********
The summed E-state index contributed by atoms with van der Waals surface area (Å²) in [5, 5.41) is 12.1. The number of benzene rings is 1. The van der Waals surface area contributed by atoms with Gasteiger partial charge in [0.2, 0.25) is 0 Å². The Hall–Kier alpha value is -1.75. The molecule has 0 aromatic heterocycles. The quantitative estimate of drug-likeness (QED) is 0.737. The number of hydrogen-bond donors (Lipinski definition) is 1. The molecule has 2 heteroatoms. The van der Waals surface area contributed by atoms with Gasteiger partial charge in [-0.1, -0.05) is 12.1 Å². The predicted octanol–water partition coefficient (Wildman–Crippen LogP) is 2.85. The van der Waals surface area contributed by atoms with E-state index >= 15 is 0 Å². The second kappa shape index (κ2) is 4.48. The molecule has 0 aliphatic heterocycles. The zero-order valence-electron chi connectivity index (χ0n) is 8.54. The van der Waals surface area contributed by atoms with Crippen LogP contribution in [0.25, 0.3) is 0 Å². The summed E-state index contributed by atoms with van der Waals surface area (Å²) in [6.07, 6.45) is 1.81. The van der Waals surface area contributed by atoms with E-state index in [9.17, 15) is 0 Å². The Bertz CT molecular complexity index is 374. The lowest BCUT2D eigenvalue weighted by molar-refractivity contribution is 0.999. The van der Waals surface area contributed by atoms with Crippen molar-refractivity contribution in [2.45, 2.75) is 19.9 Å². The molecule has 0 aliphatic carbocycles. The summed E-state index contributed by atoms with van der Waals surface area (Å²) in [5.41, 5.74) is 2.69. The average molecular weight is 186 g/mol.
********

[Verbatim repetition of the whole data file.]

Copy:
The summed E-state index contributed by atoms with van der Waals surface area (Å²) in [5, 5.41) is 12.1. The number of benzene rings is 1. The van der Waals surface area contributed by atoms with Gasteiger partial charge in [0.2, 0.25) is 0 Å². The Hall–Kier alpha value is -1.75. The molecule has 0 aromatic heterocycles. The quantitative estimate of drug-likeness (QED) is 0.737. The number of hydrogen-bond donors (Lipinski definition) is 1. The molecule has 2 heteroatoms. The van der Waals surface area contributed by atoms with Gasteiger partial charge in [-0.1, -0.05) is 12.1 Å². The predicted octanol–water partition coefficient (Wildman–Crippen LogP) is 2.85. The van der Waals surface area contributed by atoms with E-state index >= 15 is 0 Å². The second kappa shape index (κ2) is 4.48. The molecule has 0 aliphatic heterocycles. The zero-order valence-electron chi connectivity index (χ0n) is 8.54. The van der Waals surface area contributed by atoms with Crippen LogP contribution in [0.25, 0.3) is 0 Å². The summed E-state index contributed by atoms with van der Waals surface area (Å²) in [6.07, 6.45) is 1.81. The van der Waals surface area contributed by atoms with E-state index in [9.17, 15) is 0 Å². The Bertz CT molecular complexity index is 374. The lowest BCUT2D eigenvalue weighted by molar-refractivity contribution is 0.999. The van der Waals surface area contributed by atoms with Crippen molar-refractivity contribution in [2.45, 2.75) is 19.9 Å². The molecule has 0 aliphatic carbocycles. The summed E-state index contributed by atoms with van der Waals surface area (Å²) in [5.41, 5.74) is 2.69. The average molecular weight is 186 g/mol.